Suppose the perimeter of a square garden is currently 4l meters, where l is the length of one of its sides, and that you want to change the perimeter to 32 meters. However, you don't want to change the perimeter by more than 8 meters. What must the length of one of its sides currently be? In this Concept, you'll learn how to solve absolute value inequalities that represent scenarios such as this one.
For assistance with graphing absolute value inequalities, visit this YouTube video:
Algebra - Inequalities with Absolute Value
Or you can also visit this link on TheMathPage: http://www.themathpage.com/alg/absolute-value.htm.
An absolute value inequality is a combination of two concepts: absolute values and linear inequalities. Therefore, to solve an absolute value inequality, you must use the problem-solving methods of each concept.
- To solve an absolute value equation, use the definition.
- If d=|x−a|, then x−a=d OR x−a=−d.
- To solve a linear inequality, use the information learned in the previous Concepts.
- Remember, when dividing by a negative, the inequality symbol must be reversed!
Let’s begin by looking at an example.
Since |x| represents the distance from zero, the solutions to this inequality are those numbers whose distance from zero is less than or equal to 3. The following graph shows this solution:
Notice that this is also the graph for the compound inequality −3≤x≤3.
Below is a second example.
Since the absolute value of x represents the distance from zero, the solutions to this inequality are those numbers whose distances from zero are more than 2. The following graph shows this solution.
In general, the solutions to absolute value inequalities take two forms:
- If |x|<a, then x<a or x>−a.
- If |x|>a, then x>a or x<−a.
This equation fits situation 2. Therefore, x+5>7 OR x+5<−7.
Solve each inequality separately.
The solutions are all values greater than two or less than –12.
The velocity of an object is given by the formula v=25t−80, where the time is expressed in seconds and the velocity is expressed in feet per second. Find the times when the velocity is greater than or equal to 60 feet per second.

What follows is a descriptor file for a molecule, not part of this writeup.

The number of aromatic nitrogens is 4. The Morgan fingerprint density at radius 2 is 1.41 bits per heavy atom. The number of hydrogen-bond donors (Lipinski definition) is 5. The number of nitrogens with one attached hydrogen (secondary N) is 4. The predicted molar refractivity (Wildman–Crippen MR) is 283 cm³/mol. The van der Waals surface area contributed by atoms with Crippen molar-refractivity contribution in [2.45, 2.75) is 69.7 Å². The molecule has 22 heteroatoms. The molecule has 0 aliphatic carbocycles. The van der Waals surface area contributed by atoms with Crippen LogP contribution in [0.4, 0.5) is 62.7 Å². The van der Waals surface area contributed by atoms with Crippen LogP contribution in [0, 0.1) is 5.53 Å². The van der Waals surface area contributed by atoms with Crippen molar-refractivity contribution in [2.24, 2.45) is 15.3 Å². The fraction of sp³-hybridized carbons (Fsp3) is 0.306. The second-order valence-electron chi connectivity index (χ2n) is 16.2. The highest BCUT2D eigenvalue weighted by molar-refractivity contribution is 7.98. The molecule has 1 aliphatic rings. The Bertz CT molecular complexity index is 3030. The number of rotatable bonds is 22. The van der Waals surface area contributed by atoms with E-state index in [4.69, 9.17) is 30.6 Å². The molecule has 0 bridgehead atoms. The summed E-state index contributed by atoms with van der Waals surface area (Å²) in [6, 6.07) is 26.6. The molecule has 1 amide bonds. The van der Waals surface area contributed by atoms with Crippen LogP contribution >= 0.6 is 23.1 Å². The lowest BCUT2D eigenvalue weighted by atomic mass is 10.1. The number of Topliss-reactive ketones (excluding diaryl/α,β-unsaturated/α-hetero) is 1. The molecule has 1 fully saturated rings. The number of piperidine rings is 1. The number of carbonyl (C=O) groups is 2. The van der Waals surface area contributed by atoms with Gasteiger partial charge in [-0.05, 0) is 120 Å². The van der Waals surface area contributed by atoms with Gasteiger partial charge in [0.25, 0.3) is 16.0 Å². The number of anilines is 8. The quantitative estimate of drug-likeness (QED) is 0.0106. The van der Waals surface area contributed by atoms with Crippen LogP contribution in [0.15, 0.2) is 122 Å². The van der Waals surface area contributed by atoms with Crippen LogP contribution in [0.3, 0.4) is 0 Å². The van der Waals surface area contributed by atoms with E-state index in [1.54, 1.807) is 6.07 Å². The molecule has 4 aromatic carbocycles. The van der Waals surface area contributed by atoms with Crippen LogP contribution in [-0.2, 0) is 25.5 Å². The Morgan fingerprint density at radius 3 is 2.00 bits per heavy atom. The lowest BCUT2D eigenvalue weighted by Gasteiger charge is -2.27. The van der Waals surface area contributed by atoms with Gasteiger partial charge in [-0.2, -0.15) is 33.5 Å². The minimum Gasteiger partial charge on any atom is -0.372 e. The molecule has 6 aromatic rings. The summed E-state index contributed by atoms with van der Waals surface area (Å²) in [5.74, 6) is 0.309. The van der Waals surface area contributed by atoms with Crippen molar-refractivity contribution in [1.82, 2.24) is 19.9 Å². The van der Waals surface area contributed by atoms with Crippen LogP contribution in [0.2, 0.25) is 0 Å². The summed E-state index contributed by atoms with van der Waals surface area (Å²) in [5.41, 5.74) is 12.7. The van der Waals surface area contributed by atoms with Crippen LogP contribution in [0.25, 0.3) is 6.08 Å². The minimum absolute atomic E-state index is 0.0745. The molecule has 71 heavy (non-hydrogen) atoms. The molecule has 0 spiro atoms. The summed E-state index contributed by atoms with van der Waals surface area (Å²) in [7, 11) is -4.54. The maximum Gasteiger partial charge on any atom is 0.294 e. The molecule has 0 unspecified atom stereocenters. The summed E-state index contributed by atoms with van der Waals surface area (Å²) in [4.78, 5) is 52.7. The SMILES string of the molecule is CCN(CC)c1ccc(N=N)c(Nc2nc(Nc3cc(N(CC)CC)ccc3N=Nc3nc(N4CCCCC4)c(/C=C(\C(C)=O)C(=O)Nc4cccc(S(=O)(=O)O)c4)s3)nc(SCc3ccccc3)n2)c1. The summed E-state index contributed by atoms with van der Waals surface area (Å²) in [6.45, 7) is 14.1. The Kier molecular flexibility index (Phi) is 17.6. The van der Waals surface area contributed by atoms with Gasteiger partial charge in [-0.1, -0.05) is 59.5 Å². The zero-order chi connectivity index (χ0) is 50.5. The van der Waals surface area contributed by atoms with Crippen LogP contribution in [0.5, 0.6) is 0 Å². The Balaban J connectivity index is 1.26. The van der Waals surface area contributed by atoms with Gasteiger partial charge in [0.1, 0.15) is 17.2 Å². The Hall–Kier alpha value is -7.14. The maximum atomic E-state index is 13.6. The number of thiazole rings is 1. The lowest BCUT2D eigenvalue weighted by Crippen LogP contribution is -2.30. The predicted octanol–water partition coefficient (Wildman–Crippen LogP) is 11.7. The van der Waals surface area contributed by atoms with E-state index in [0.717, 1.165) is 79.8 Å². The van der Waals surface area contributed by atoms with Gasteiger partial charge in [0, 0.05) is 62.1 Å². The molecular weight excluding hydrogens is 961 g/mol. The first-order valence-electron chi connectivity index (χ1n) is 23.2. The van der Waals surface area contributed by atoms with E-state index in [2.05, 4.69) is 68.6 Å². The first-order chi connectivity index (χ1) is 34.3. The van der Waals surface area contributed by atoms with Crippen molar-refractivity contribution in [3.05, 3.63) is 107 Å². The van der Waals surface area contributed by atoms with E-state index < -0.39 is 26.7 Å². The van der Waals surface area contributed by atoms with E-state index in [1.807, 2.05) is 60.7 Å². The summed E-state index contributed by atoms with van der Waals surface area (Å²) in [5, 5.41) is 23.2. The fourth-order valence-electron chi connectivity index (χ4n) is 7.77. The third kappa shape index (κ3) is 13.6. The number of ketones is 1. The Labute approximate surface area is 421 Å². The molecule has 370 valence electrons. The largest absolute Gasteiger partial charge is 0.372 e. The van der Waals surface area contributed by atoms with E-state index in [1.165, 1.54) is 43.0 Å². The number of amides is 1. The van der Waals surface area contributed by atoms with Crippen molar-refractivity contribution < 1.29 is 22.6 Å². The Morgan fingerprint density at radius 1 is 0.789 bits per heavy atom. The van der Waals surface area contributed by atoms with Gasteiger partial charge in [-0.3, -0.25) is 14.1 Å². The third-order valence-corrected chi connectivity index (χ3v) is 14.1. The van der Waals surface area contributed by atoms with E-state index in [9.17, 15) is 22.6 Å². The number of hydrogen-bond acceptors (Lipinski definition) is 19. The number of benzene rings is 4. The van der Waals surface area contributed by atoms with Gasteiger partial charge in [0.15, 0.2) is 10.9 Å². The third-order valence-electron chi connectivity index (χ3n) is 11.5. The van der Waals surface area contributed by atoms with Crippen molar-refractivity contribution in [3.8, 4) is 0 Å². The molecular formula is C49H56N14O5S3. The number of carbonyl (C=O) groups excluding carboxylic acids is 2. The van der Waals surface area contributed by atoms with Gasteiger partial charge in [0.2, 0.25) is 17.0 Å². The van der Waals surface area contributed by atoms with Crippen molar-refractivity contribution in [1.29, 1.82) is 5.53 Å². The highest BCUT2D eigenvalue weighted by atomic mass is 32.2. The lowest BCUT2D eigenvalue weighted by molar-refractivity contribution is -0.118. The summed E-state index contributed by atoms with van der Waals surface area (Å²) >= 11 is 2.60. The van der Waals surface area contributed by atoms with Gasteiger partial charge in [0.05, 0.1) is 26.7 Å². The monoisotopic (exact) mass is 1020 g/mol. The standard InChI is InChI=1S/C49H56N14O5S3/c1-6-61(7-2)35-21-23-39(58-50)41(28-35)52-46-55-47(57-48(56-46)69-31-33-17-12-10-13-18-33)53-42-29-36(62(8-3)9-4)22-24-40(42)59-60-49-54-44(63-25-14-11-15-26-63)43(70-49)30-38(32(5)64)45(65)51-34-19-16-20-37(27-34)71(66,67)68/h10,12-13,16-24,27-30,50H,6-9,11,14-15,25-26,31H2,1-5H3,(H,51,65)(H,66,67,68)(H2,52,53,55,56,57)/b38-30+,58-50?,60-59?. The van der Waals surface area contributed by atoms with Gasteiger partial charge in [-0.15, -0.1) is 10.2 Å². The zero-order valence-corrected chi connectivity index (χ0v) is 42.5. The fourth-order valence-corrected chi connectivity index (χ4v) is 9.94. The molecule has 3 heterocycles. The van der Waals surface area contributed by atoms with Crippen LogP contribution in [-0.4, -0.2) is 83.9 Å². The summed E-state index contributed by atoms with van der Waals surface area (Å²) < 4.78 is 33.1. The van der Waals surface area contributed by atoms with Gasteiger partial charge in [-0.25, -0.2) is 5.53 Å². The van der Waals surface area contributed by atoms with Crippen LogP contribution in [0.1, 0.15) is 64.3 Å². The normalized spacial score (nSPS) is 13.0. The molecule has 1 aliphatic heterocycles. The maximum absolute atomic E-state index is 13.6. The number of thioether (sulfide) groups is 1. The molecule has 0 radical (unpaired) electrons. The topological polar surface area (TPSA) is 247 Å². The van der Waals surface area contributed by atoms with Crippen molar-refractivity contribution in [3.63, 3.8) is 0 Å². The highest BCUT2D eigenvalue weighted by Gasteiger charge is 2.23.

We want to find the times when the velocity is greater than or equal to 60 feet per second. Using the formula for velocity, v=25t−80, and substituting the appropriate values, we obtain the absolute value inequality |25t−80|≥60.
This is an example like case 2. Separate and solve.
25t−80≥60 or 25t−80≤−60
25t≥140 or 25t≤20
t≥5.6 or t≤0.8
Sample explanations for some of the practice exercises below are available by viewing the following video. Note that there is not always a match between the number of the practice exercise in the video and the number of the practice exercise listed in the following exercise set. However, the practice exercise is the same in both. CK-12 Basic Algebra: Absolute Value Inequalities (3:26)
- You are asked to solve |a+1|≤4. What two inequalities does this separate into?
In 2–21, solve the inequality and show the solution graph.
- A three-month-old baby boy weighs an average of 13 pounds. He is considered healthy if he is 2.5 pounds more or less than the average weight. Find the weight range that is considered healthy for three-month-old boys.
- Graph y=3|x−3|.
- Graph y=54x−2.
- What is 14.75% of 29?
- A shirt was sold for $31.99 after a 15% markup. What was the original price?
- Using the formula to convert Celsius to Fahrenheit found in a previous Concept, determine the Fahrenheit equivalent to 16∘C.
- Charlene has 18 more apples than Raul. Raul has 36 apples. Write an equation to represent this situation and determine how many apples Charlene has.
- Suppose you flip a coin. What are the possible outcomes?
- How many degrees are in a circle?
Answers for Explore More Problems
To view the Explore More answers, open this PDF file and look for section 6.10.